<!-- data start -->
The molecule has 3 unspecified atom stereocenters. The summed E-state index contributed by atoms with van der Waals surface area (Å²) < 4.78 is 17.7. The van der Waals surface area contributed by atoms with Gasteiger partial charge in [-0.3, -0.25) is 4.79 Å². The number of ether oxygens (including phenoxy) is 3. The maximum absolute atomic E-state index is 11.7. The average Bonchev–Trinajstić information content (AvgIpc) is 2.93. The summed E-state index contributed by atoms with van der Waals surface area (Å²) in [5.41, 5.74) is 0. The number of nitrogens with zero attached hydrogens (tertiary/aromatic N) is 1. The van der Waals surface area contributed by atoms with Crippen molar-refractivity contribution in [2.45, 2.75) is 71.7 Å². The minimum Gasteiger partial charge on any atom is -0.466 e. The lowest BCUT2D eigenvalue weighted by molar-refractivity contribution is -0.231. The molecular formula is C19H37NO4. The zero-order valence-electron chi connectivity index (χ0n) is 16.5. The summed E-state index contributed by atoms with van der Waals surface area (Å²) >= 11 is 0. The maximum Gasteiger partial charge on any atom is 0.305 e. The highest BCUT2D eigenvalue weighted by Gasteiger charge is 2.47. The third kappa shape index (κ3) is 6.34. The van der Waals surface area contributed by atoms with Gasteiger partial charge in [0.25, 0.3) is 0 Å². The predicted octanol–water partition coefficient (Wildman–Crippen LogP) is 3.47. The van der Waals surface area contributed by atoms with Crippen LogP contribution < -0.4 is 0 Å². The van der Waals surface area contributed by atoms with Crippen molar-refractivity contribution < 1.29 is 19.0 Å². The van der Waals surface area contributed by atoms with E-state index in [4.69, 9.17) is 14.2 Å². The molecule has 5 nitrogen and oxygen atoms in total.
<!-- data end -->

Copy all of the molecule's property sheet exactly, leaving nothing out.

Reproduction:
The molecule has 3 unspecified atom stereocenters. The summed E-state index contributed by atoms with van der Waals surface area (Å²) < 4.78 is 17.7. The van der Waals surface area contributed by atoms with Gasteiger partial charge in [-0.3, -0.25) is 4.79 Å². The number of ether oxygens (including phenoxy) is 3. The maximum absolute atomic E-state index is 11.7. The average Bonchev–Trinajstić information content (AvgIpc) is 2.93. The summed E-state index contributed by atoms with van der Waals surface area (Å²) in [5.41, 5.74) is 0. The number of nitrogens with zero attached hydrogens (tertiary/aromatic N) is 1. The van der Waals surface area contributed by atoms with Crippen molar-refractivity contribution in [2.45, 2.75) is 71.7 Å². The minimum Gasteiger partial charge on any atom is -0.466 e. The lowest BCUT2D eigenvalue weighted by molar-refractivity contribution is -0.231. The molecular formula is C19H37NO4. The zero-order valence-electron chi connectivity index (χ0n) is 16.5. The summed E-state index contributed by atoms with van der Waals surface area (Å²) >= 11 is 0. The maximum Gasteiger partial charge on any atom is 0.305 e. The highest BCUT2D eigenvalue weighted by Gasteiger charge is 2.47. The third kappa shape index (κ3) is 6.34. The van der Waals surface area contributed by atoms with Gasteiger partial charge in [0.25, 0.3) is 0 Å². The predicted octanol–water partition coefficient (Wildman–Crippen LogP) is 3.47. The van der Waals surface area contributed by atoms with Crippen LogP contribution < -0.4 is 0 Å². The van der Waals surface area contributed by atoms with Crippen molar-refractivity contribution < 1.29 is 19.0 Å². The van der Waals surface area contributed by atoms with E-state index in [4.69, 9.17) is 14.2 Å². The molecule has 5 nitrogen and oxygen atoms in total.